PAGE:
A companion novel to 2003's Booker- nominated Oryx and Crake, The Year of the Flood shares with that work a dystopian, post-apocalyptic world, several characters and at least a couple of plot devices. It also shares an impressive authorial imagination, but it is not without considerable flaws.
The flood is a waterless one, a virulent pandemic disease that swiftly wipes out most of the human race. Among the handful of survivors are two women, Toby and Ren, and the book is primarily made up of their life stories in the 20 years that led to their current situation, struggling to survive in a harsh climate with even harsher predators.
The pre-flood world that Atwood describes is vivid and crammed with detail. Society has fractured and the privileged few live in high-security compounds while the majority of humanity survives in slums, where the mob rules and a cornucopia of brutal gangs and religious extremists mark out their territories. One of these religious cults is God's Gardeners, of which Toby and Ren are members. The sect is based around hardcore environmentalism and vegetarianism, and led by Adam One, an oddly uncharismatic pseudo-messiah. God's Gardeners have plenty to be outraged about, because the natural world is a complete mess. Genetic engineering has created animal hybrids and all sorts of weird plants and germs, and the planet is clearly dying. The cult believe the day of reckoning is coming, and it turns out that they're right.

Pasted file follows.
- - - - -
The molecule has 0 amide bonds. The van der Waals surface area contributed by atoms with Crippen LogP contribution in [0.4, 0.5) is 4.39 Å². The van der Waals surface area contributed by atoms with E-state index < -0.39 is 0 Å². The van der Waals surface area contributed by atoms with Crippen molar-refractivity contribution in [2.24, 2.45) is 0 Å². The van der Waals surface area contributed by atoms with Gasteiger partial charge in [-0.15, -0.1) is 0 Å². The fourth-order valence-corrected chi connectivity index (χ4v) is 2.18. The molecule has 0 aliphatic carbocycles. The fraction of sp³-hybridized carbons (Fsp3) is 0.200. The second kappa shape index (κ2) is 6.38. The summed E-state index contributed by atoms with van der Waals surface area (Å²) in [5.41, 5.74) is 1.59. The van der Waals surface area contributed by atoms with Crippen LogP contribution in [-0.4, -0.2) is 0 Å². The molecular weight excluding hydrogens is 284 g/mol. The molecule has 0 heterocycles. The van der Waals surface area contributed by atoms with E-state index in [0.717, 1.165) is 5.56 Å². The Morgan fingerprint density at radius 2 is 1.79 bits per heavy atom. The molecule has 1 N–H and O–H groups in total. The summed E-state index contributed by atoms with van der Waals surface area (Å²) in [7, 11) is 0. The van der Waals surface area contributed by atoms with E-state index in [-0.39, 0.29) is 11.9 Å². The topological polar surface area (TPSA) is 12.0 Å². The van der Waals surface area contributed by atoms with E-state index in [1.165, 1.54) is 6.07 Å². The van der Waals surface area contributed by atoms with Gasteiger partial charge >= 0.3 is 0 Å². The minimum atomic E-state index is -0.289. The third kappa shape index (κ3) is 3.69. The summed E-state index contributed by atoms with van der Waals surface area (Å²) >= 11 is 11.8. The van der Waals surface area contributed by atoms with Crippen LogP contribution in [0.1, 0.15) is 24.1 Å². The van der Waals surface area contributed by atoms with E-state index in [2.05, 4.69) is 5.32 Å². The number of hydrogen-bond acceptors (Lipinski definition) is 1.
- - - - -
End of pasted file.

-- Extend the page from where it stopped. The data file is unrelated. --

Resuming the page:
Atwood has a lot of fun with this world, from daft little details to wider satire. The wild animals that now roam include luminous green rabbits and "liobams" – a lion-sheep that's cuddly but deadly. Atwood treats her God's Gardeners with a similar satirical brush, which is where the problems start. Constantly highlighting their preposterous stance makes it hard for the reader to care much about them when things start to go seriously awry. And there is simply far too much back story. The book opens in the year of the flood, immediately gripping the reader with the two narrators' fight for survival, but then we flit back 20 years and it takes a good 300 pages to get back to the action. And during these long sections, all the chat about porcubeavers and cyborg bees in the world can't distract you from the fact that not much actually happens in terms of plot or character development. Also, Atwood's tendency to Capitalise Everything to give it Significance is a terrible sci-fi cliché and becomes wearing after a while.
Sadly, when we do edge towards the climax, Atwood resorts to absurd coincidence to move the plot along – survivors in a huge, wild landscape are always in the right place at the right time to meet each other. The author also feels the need to tie her plot into the storyline of Oryx and Crake more than seems necessary, to the detriment of this novel's effectiveness. All of which means that, while The Year of the Flood is jam-packed with interesting ideas, they are not enough to make it a successful novel.Reuse content